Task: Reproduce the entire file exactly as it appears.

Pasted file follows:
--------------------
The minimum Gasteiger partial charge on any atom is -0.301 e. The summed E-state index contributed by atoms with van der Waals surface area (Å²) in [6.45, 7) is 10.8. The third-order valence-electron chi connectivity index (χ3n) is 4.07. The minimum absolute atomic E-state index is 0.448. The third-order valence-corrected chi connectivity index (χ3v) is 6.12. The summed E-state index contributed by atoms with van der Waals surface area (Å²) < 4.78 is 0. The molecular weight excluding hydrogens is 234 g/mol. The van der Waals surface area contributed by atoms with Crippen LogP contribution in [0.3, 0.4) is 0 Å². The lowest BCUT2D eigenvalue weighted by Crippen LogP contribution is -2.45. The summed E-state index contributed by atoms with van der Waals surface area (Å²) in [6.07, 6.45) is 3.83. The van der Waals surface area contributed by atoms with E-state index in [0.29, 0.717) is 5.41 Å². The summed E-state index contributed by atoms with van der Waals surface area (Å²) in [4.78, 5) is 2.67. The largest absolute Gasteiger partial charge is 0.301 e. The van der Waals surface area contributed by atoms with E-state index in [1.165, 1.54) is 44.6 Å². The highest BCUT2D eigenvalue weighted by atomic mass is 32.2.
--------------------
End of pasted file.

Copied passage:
The minimum Gasteiger partial charge on any atom is -0.301 e. The summed E-state index contributed by atoms with van der Waals surface area (Å²) in [6.45, 7) is 10.8. The third-order valence-electron chi connectivity index (χ3n) is 4.07. The minimum absolute atomic E-state index is 0.448. The third-order valence-corrected chi connectivity index (χ3v) is 6.12. The summed E-state index contributed by atoms with van der Waals surface area (Å²) < 4.78 is 0. The molecular weight excluding hydrogens is 234 g/mol. The van der Waals surface area contributed by atoms with Crippen LogP contribution in [0.3, 0.4) is 0 Å². The lowest BCUT2D eigenvalue weighted by Crippen LogP contribution is -2.45. The summed E-state index contributed by atoms with van der Waals surface area (Å²) in [6.07, 6.45) is 3.83. The van der Waals surface area contributed by atoms with E-state index in [0.29, 0.717) is 5.41 Å². The summed E-state index contributed by atoms with van der Waals surface area (Å²) in [4.78, 5) is 2.67. The largest absolute Gasteiger partial charge is 0.301 e. The van der Waals surface area contributed by atoms with E-state index in [1.165, 1.54) is 44.6 Å². The highest BCUT2D eigenvalue weighted by atomic mass is 32.2.